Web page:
Vaping and forms of smokeless tobacco have gained popularity as harm reduction options for millions of ex-smokers around the world. Evidence shows that such products are both vastly safer than cigarettes and effective ways of quitting them. But in the last few years, we have simultaneously seen a dramatic increase in fear-mongering around these options, led by national and local governments, well funded nonprofits and the World Health Organization.
In the United States, the political and media fixation has been on a supposed youth vaping “epidemic,” despite a steep recent decline in youth vaping. This narrative ignores the predominantly marginalized adults who are dying of smoking-related causes at a rate of almost half a million a year. Yet to many opponents of tobacco harm reduction (THR), nothing other than abstinence from nicotine should be our goal.
Surely it would make sense for every smoker who benefits from syringe access to be offered vapes as well?
As a harm reductionist, I am particularly perplexed that many harm reductionists and harm reduction organizations do not fully embrace vaping. I recently reported, for example, on the anti-vaping positions of some syringe programs in Colorado. Surely it would make sense for every smoker who benefits from syringe access to be offered vapes as well? Yet THR has been sidelined in wider harm reduction discourse and provision.
How can we do better at integrating THR into “drug” harm reduction programs (HR)? I put this question, among others, to three people with different expertise and experience.
One of them has an extensive background of working in harm reduction and grassroots drug-user advocacy; his current position at a state health department means that he spoke on condition of anonymity. We’ll call him “Mike.”
I also spoke with Art Way of Equitable Consulting; before becoming a drug policy consultant, he advocated around cannabis and criminalization, among other issues, for the Drug Policy Alliance. Finally, I put these questions to Kat Humphries, a well known harm reductionist who is the programs director of the Harm Reduction Action Center in Denver. Their responses have been lightly edited for length and clarity.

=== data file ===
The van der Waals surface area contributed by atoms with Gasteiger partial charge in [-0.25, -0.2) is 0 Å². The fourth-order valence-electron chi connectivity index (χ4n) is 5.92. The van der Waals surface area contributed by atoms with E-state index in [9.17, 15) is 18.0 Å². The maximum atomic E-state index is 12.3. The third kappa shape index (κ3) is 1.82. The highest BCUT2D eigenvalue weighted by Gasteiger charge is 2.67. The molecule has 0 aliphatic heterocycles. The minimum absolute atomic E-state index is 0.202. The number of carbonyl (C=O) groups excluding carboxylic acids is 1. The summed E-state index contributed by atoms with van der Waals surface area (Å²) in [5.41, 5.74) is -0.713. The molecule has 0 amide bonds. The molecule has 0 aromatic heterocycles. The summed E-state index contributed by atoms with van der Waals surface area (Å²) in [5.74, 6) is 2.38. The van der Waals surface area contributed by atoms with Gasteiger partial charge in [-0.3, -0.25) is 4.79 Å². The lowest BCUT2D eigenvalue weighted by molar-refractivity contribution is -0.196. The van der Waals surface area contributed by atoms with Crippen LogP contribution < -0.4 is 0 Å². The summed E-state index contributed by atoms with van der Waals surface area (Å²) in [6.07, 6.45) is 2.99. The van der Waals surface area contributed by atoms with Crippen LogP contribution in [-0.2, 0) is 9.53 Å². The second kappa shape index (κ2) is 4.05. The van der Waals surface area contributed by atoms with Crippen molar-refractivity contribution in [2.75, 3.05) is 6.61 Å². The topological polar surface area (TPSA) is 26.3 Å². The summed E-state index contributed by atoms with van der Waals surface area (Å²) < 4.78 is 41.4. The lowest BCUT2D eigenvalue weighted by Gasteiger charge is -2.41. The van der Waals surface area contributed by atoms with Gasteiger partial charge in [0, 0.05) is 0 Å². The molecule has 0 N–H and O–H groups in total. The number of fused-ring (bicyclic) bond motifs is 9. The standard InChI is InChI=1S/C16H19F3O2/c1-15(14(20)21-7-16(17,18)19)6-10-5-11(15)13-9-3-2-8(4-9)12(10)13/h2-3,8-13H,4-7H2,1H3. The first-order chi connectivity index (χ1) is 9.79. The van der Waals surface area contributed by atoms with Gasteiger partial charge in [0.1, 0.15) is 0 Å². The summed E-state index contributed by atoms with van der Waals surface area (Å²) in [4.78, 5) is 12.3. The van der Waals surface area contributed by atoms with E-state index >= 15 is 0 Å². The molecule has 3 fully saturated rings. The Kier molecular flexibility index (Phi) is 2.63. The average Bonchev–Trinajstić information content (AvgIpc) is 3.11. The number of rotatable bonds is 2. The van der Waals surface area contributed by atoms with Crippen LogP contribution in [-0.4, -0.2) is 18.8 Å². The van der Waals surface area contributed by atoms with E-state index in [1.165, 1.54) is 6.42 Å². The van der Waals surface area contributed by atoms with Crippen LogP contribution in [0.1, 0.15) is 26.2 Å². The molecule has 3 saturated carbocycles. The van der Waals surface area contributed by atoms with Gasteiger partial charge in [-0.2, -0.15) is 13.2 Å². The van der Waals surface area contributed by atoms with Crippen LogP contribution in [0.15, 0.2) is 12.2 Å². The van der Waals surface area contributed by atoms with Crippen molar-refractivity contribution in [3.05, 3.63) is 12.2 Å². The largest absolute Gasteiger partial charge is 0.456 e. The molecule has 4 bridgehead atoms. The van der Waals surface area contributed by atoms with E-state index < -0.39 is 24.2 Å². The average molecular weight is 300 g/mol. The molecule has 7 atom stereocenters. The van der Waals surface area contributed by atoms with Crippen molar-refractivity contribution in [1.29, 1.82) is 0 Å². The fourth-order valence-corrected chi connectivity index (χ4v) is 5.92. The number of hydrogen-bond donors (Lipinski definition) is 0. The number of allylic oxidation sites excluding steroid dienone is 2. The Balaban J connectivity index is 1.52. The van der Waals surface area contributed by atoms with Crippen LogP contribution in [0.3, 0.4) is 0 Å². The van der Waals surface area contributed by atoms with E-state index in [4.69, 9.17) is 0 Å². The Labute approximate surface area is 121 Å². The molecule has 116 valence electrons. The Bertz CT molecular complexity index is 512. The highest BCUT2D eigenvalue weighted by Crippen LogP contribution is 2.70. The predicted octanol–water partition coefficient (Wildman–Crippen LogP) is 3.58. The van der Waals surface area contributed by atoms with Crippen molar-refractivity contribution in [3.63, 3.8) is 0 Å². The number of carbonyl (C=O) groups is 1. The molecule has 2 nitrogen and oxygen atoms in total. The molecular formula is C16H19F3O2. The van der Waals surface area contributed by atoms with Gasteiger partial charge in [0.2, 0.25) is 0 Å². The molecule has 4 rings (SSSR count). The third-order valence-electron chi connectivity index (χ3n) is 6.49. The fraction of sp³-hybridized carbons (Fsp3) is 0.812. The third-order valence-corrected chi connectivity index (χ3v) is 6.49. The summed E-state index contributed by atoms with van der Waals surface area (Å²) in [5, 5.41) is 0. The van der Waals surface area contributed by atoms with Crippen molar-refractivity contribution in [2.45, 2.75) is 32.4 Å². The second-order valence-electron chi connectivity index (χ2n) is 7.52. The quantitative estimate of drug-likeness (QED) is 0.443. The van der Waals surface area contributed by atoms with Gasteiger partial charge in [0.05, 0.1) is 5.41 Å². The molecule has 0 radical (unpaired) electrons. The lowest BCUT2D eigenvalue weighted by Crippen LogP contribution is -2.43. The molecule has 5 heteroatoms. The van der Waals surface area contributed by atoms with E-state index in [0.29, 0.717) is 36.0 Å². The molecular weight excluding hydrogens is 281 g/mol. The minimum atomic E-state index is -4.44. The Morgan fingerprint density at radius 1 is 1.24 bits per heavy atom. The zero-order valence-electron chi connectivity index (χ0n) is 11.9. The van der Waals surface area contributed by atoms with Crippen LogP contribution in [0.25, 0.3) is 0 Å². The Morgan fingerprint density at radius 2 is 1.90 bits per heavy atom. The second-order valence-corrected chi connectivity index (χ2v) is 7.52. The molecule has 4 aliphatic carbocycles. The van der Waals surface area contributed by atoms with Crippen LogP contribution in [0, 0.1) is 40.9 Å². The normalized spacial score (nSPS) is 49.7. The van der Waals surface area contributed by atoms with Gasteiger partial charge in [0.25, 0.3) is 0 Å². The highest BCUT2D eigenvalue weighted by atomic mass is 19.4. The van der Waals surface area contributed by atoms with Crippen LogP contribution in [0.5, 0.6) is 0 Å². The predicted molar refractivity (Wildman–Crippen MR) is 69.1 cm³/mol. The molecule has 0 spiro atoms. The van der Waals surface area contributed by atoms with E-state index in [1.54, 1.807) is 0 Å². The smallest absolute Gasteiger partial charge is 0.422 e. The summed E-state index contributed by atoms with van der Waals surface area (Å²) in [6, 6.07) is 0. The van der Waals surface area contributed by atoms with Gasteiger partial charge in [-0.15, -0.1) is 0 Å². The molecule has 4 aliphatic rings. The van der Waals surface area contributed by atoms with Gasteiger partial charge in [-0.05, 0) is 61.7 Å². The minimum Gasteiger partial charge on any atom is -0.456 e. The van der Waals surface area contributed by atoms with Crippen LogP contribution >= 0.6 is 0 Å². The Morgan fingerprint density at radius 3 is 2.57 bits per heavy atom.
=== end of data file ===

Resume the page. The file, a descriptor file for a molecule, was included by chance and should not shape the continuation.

Kevin Garcia: What made you start thinking that we needed to pay attention to THR?
Mike: It’s something I’ve thought about here and there. I first became involved in the international THR scene about 15 years ago and was exposed to some Australian work. In the States, I’ve been engaged with service delivery and a group of us conducted a THR group for people using cocaine.
Art Way: Nobody wants to represent the tobacco industry or users, and the death of Eric Garner [killed by the NYPD in 2014 after being accused of illegally selling “loosies”] was problematic. At that time, I worked with the Drug Policy Alliance. It was about police accountability, marijuana legalization and menthol bans.
Kat Humphries: I don’t typically think of harm reduction in terms of specific substances, but rather as a movement to support and empower the safety and wellbeing of all people who use drugs. THR hasn’t been a prominent component of my harm reduction career; however, I absolutely believe people deserve access to tools that allow them to use substances in a way that lowers negative health outcomes. Many harm reduction agencies have historically prioritized opioid-centric harm reduction, but ensuring appropriate harm reduction tools are available for all people who need them is imperative.
“Harm reduction tends to work well by maximizing pleasure, not just minimizing harm.”
What would bringing THR to HR look like for you? How can we bridge the gap?
Art: That’s what I’m trying to do. I don’t know if it can happen in regards to organizations right now. We need to build a base of harm reductionists as individuals to advocate for THR. Harm reductionists within the public health space, willing to cut through politics and stigma.